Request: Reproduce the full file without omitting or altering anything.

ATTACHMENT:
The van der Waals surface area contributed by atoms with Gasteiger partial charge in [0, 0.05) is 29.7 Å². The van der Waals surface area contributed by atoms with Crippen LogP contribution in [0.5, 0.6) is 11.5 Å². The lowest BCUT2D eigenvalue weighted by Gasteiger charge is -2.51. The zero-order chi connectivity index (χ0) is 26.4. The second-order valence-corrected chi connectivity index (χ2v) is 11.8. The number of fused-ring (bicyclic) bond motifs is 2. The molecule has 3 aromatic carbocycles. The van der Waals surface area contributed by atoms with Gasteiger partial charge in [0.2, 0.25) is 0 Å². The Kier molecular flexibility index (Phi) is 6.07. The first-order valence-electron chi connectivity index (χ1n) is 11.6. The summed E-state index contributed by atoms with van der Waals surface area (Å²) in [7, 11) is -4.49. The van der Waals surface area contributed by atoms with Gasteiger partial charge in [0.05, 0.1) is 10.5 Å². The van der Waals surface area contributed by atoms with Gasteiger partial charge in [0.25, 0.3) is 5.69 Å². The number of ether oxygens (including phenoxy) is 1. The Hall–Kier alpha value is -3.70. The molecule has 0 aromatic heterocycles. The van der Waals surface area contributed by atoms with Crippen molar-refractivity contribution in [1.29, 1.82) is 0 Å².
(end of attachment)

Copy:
The van der Waals surface area contributed by atoms with Gasteiger partial charge in [0, 0.05) is 29.7 Å². The van der Waals surface area contributed by atoms with Crippen LogP contribution in [0.5, 0.6) is 11.5 Å². The lowest BCUT2D eigenvalue weighted by Gasteiger charge is -2.51. The zero-order chi connectivity index (χ0) is 26.4. The second-order valence-corrected chi connectivity index (χ2v) is 11.8. The number of fused-ring (bicyclic) bond motifs is 2. The molecule has 3 aromatic carbocycles. The van der Waals surface area contributed by atoms with Gasteiger partial charge in [0.2, 0.25) is 0 Å². The Kier molecular flexibility index (Phi) is 6.07. The first-order valence-electron chi connectivity index (χ1n) is 11.6. The summed E-state index contributed by atoms with van der Waals surface area (Å²) in [7, 11) is -4.49. The van der Waals surface area contributed by atoms with Gasteiger partial charge in [0.05, 0.1) is 10.5 Å². The van der Waals surface area contributed by atoms with Gasteiger partial charge in [0.25, 0.3) is 5.69 Å². The number of ether oxygens (including phenoxy) is 1. The Hall–Kier alpha value is -3.70. The molecule has 0 aromatic heterocycles. The van der Waals surface area contributed by atoms with Crippen molar-refractivity contribution in [1.29, 1.82) is 0 Å².